Headington House, 52 Old High Street
Headington House in Old High Street dates from 1783, soon after the new London Road was cut through its land, which originally stretched southwards to include the whole New High Street/Kennett Road area and the small roads to the south.
It must not be confused with Headington Manor House, which in the first half of the nineteenth century was often described as “Headington House”.
Headington House's main lodge used to be on the London Road (between the present Osler and Stephen Roads), with a good view of the Britannia coaching inn. Following the sale of its park to the south as building lots soon after 1912, it is now hidden behind high walls facing on to the Croft, and all that can be seen from the its Old High Street entrance are its gates with their pineapple finials (above) and its secondary, relatively new lodge.
William Jackson, the founder of Oxford’s first newspaper, Jackson’s Oxford Journal, built Headington House between 1775 and 1783, on land formerly known as Plants which was purchased from the Lord of the Manor of Headington in 1775. Rather confusingly, Headington at that time had a second, smaller manor (always spelt as “Manor of Heddington”), and when in 1786 Jackson succeeded George Foot and Mary Coxhead as Lord of the Manor of Heddington, Headington House became its mansion house.
It is possible that William Jackson moved back down to Oxford in his latter years and rented the house out, as in the Game Duty lists of 1791 and 1792 the address of Sackville Francis Lloyd is given as “Heddington House”. This is probably Francis Sackville Lloyd (1762–1812), who changed his name to Francis Sackville Lloyd-Wheate after inheriting Glympton Park in Woodstock from his uncle.
On his death in 1795, William Jackson bequeathed the house and all his land in Headington to his friend and employee Mary Jones, the daughter of an Oxford fishmonger. Under the Headington Enclosure Award of 1804 Miss Jones was given plot 62 (eight acres running south of the house from Cuckoo Lane to the London Road) and Plot 25 (76 acres of land on the other side of the road), as well as vast allotments elsewhere throughout Headington.
Headington House evidently remained in the hands of the Lloyd family, as Richard Lloyd died there on 26 October 1796 and was buried at Glympton Park.
Miss Jones appears to have remained in her home in the High Street, Oxford until her death in 1815. She left everything to her niece, Mrs Elizabeth Latimer and her husband Edward, and they in turn became Lord and Lady of the Manor of Heddington.
The Latimers at first used Headington House as their country retreat, but in August 1818 they moved up there permanently from All Saints parish in Oxford. Edward was a well-known Oxford wine-merchant, and his twelve surviving children grew up in Headington House. His eldest child, Mary, kept a diary between 1817 and 1825, and his wife took one up between 1830 and 1836: both diaries survive, and give a fascinating account of the life of Headington gentry of the period.
Edward Latimer died in 1846 and in 1848 the Manor of Heddington was broken up and sold. The following advertisement appeared in Jackson's Oxford Journal on 11 March 1848:
HEADINGTON, WITHIN TWO MILES OF OXFORD
FAMILY MANSION, DELIGHTFUL PLEASURE GROUNDS,
And 50 Acres of capital Arable, Pasture, & Meadow Land, AT HEADINGTON.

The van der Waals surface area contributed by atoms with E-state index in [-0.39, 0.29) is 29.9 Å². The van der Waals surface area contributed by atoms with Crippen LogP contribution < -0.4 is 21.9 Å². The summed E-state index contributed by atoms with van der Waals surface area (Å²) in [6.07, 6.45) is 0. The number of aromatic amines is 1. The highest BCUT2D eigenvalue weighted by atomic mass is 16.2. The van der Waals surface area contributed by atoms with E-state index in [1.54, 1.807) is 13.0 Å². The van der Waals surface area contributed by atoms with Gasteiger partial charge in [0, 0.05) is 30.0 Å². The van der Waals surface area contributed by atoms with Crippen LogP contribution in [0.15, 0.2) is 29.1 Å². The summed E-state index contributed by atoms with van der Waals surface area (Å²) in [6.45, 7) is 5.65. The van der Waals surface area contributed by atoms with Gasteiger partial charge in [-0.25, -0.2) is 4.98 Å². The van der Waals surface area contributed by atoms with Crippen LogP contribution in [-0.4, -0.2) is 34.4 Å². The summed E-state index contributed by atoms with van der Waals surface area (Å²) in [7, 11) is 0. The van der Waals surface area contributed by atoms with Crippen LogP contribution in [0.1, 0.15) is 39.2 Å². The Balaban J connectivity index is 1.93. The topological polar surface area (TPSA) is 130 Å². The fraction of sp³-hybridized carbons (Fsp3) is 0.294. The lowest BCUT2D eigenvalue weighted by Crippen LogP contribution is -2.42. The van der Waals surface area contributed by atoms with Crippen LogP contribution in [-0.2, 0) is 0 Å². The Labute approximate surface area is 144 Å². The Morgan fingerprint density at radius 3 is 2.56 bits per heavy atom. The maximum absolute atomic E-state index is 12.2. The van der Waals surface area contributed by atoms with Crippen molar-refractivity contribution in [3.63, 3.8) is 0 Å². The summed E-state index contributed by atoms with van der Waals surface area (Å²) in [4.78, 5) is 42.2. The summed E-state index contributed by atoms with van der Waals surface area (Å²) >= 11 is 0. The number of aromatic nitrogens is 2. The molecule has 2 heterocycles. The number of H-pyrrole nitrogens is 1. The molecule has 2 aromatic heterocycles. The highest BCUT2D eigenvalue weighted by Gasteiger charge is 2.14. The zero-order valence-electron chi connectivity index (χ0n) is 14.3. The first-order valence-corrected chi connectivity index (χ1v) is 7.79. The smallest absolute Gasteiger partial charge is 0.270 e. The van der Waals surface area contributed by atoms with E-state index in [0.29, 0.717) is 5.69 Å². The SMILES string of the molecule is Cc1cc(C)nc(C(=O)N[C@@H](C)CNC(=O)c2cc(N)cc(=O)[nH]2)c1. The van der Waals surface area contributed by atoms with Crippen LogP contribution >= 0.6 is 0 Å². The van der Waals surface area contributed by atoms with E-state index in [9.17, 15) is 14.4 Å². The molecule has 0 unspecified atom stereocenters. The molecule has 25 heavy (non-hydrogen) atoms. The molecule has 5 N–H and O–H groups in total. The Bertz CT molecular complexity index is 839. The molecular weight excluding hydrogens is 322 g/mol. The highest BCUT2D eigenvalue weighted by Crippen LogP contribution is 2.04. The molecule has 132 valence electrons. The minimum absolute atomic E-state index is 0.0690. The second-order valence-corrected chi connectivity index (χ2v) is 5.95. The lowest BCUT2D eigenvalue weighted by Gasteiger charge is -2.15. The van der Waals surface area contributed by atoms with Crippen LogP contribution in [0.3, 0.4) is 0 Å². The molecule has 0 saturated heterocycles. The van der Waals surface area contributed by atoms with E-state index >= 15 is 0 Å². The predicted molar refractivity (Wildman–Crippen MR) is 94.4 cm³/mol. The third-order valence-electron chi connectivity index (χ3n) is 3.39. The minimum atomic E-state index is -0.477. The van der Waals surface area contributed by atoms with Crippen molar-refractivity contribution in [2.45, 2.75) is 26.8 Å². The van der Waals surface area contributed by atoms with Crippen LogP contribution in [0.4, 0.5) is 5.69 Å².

MR. R. PIKE respectfully announces that he is favoured with instructions from the Executors of the late Edward Latimer, Esq. to SUBMIT to PUBLIC AUCTION, early in June,—All that capital Stone-built FAMILY MANSION, replete with every convenience, suitable for the residence of a family of distinction, surrounded by about Twelve Acres of Ornamental Gardens and Pleasure Grounds, the whole belted with thriving Plantations, and approached by a carriage drive through a noble avenue having a Lodge Entrance; also (in lots) several INCLOSURES, containing about 50 Acres of capital Arable, Pasture, and Meadow Land, all late in the occupation of the deceased Proprietor, and situate at Headington, near Oxford, a village pronounced by the faculty to be one of the most salubrious and healthy spots in the county.
On 29 April 1848 a fuller description of the house was published, advertising the auction at the Star Hotel in Cornmarket on 2 June:
All that substantial Stone-built FAMILY MANSION, situate at HEADINGTON, late the residence of the deceased proprietor; comprising entrance hall, breakfast room, dining room, drawing room, and study; 14 principal bed rooms, bath room, water closets on the first and second floors; capital wine and beer cellars, store rooms, china closets, butler's pantry, dairy, and all suitable domestic offices; also detached stable yard, with coach-house, stables and loose boxes, cow-house, piggeries, farm yard, barn, cart sheds, labourer's cottage, extensive ornamental pleasure garden, planted with the choicest flowers and shrubs; also two large and productive walled fruit and kitchen gardens, with about 8 Acres of Lawn and Paddock, well stocked with thriving shrubs and plantation, the whole occupying a site of 11A, 0R, 11P., the principal part of which is Freehold, and the remainder Copyhold of Inheritance of the Manor of Headington.
On 6 June 1848 there was another auction of the contents of the house, which are listed in detail in Jackson's Oxford Journal for 27 May 1848.
The house does not appear to have sold at the auction, as on 23 December 1848 it was advertised for sale by private contract.
Headington House was bought by the Oxford banker William Wootten Undershell, and he and his wife Sarah had nine children there between 1851 and 1866, all baptised at St Andrew’s Church. Between 1867 and 1871, he changed his surname to Wootten, thus becoming William Wootten Wootten).
The following notice published on 8 September 1849 shows that he soon had the new wing of Headington House demolished:
TO BUILDERS AND OTHERS,